“Fixing” a buggy Windows driver with a Virtual Machine

Recently, a friend of mine built me a debug cable for the Nexus 4. It turns out that the headphone jack can be turned into a UART cable by applying the right resistance, but that’s a story for another day.

My troubles started as soon as I plugged it in.1-error

So, why is the USB adapter having an existential crisis? The answer seems to be that Prolific really wants you to buy a newer device.

Rebooting into a Linux distro would be an option, but what if you want to work in Windows for whatever reason? There is a “fixed” driver available, but this seems to cause quite a lot of instability for me with BSODs at random intervals.

I knew there was nothing wrong with the device itself, so I turned to virtualization for a solution. VirtualBox has the ability to intercept a USB device on a Windows host and provide it to the guest – but that comes at the cost of the RAM needed to run a whole distro like Debian.

What if I could run just enough to load a USB driver and something like netcat? (which can be used to get data to and from a serial port)

Enter Buildroot. It’s a set of scripts which can build all kinds of embedded system images – it’s most commonly used to build modem filesystems for MIPS and ARM based devices but it can also be used to create images that will work on x86.

I was able to hack a quick version of this together but after talking with people in #buildroot on Freenode, I spent some time learning how to use the build system properly. There’s a way to store all of your configuration changes separately from the buildroot code itself, described in Building Out of Tree in the manual. With a lot of tinkering, I now have a git repo that can be checked out and rebuilt very easily.

I worked on this for about a week and a half and now have an image that can be booted in VirtualBox with the PL2302 drivers loaded automagically. This means I can let VirtualBox take over the serial device and it won’t crash Windows.

I also wrote a script to take an empty image created with dd, partition and format it, then make it bootable with extlinux and add my working kernel/initramfs to it.

When I tested my first versions of this it would boot with about 28mb of RAM allocated to the VM, but let’s say the minimum is 32mb to be safe, which is small enough to be run on my laptop without impacting performance.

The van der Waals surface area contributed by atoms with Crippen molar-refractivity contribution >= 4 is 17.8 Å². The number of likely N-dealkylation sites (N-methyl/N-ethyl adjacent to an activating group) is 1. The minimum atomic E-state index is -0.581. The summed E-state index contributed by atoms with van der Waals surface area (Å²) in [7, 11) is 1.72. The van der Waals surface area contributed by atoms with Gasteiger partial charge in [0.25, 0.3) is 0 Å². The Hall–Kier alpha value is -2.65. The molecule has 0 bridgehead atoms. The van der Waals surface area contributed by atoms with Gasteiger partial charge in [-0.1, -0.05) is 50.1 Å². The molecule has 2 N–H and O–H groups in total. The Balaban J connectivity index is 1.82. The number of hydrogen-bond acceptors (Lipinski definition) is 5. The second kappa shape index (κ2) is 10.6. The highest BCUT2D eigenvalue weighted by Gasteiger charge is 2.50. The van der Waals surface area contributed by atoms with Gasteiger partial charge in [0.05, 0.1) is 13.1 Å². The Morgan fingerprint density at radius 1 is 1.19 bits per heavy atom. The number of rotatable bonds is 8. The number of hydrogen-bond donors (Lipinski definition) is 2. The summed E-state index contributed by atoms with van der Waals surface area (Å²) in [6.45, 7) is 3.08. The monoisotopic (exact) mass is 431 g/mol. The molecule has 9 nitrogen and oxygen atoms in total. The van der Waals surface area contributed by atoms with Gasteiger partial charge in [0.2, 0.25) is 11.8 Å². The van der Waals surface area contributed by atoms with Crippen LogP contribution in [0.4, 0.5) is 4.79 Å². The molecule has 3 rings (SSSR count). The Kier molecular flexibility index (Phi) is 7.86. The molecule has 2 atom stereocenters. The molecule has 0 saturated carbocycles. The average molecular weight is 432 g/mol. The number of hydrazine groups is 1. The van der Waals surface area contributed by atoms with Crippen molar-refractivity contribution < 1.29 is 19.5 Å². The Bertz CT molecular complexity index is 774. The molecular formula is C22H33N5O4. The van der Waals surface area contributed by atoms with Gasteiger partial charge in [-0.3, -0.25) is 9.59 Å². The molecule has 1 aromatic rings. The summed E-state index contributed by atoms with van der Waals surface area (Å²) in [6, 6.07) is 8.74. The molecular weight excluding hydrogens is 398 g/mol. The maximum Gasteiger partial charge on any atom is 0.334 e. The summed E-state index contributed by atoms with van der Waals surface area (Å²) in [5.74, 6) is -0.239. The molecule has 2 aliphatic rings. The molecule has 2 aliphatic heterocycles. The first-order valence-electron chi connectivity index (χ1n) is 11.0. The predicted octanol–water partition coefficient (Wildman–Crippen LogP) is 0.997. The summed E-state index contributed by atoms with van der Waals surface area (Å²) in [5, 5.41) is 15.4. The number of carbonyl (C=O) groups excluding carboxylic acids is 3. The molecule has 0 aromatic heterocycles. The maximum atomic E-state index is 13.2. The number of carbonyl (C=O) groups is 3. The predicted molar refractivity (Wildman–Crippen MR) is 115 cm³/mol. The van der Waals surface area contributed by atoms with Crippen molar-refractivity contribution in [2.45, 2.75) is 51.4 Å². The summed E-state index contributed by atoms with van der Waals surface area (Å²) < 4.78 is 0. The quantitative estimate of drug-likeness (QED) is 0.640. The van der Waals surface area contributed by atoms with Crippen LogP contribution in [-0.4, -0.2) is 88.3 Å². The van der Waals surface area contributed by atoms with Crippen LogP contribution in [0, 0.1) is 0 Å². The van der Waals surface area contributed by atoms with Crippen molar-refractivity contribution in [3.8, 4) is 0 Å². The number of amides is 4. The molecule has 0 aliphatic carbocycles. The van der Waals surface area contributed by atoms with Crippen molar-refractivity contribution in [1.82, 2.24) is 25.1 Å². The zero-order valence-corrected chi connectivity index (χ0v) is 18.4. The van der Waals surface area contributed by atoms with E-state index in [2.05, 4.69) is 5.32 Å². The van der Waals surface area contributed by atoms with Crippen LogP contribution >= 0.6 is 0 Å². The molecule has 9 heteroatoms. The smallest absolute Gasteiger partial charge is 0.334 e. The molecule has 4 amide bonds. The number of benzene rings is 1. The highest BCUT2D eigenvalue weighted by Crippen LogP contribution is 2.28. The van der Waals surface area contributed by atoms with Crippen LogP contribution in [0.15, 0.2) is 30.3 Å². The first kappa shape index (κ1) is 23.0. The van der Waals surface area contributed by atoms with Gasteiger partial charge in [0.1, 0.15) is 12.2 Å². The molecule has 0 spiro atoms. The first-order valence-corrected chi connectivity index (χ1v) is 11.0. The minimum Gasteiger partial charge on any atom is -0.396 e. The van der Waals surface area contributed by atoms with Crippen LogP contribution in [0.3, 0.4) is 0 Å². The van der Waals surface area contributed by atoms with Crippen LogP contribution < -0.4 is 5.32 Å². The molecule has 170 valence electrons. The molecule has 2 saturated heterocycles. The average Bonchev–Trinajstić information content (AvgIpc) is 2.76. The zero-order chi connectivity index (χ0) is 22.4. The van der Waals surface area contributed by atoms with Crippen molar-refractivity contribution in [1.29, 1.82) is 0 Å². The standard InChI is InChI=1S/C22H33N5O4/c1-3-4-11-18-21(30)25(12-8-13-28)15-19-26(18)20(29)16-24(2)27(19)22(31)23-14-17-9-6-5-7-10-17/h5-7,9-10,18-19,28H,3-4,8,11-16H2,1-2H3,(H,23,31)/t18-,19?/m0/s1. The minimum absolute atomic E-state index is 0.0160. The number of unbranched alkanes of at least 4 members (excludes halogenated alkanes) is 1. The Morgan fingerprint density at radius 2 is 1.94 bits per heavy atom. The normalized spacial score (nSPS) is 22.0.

Building this system went from a couple of hours work to a week of troubleshooting and asking questions in IRC. It’s probably bigger than my goal now and in retrospect maybe I should have just dual booted to work with the serial converter instead. Although, if I’d done that I wouldn’t know buildroot nearly as well as I know it now.

Linux booting and detecting a USB to serial converter

Picocom and microcom are installed in this tiny system, so before networking it up I tested it out with

microcom -s 115200 /dev/ttyUSB0

and… nothing. Panic – had the soldering on the cable held up to being packed in a suitcase? What had I done wrong? I installed the Windows driver mentioned above and connected via PuTTY – also nothing. Not even line noise at 9600 baud. Just before I was going to give up for the day, I noticed that the Nexus 4 bumper case was stopping the cable going all the way in. With the case gone, the cable and serial adapter worked fine and my job was done.

I haven’t tested multidirectional communication yet, I don’t think the Nexus 4 is accepting input on the UART but the following commands let me connect to 192.168.56.101 on port 1234 and read the console output

stty -F /dev/ttyUSB0 raw
stty -F /dev/ttyUSB0 115200
udhcpc
nc -l -p 1234 < /dev/ttyUSB0

putty

When I’m not writing code or causing trouble, I can be found eating food from The Cinnamon Scrolls

5 thoughts on ““Fixing” a buggy Windows driver with a Virtual Machine

  1. […] [Voltagex] was fed up with BSODs on his Windows machine due to a buggy PL2303 USB/serial device driver. The Linux PL2303 driver worked just fine, though. A weakling would simply reboot into Linux. Instead, [Voltagex] went for the obvious workaround: create a tiny Linux distro in a virtual machine, route the USB device over to the VM where the drive…. […]

    1. No, it’s probably better if Windows doesn’t recognise it. Just add a USB filter in VirtualBox rather than attaching it on the fly.

      You can take my GitHub project and change the kernel config to add your serial driver, then rebuild it.

      Also, if you’re stuck, you can send me the USB VID/PID and I’ll tell you which config option to enable in Linux

Leave a Reply

Fill in your details below or click an icon to log in:

WordPress.com Logo

You are commenting using your WordPress.com account. Log Out / Change )

Twitter picture

You are commenting using your Twitter account. Log Out / Change )

Facebook photo

You are commenting using your Facebook account. Log Out / Change )

Google+ photo

You are commenting using your Google+ account. Log Out / Change )

Connecting to %s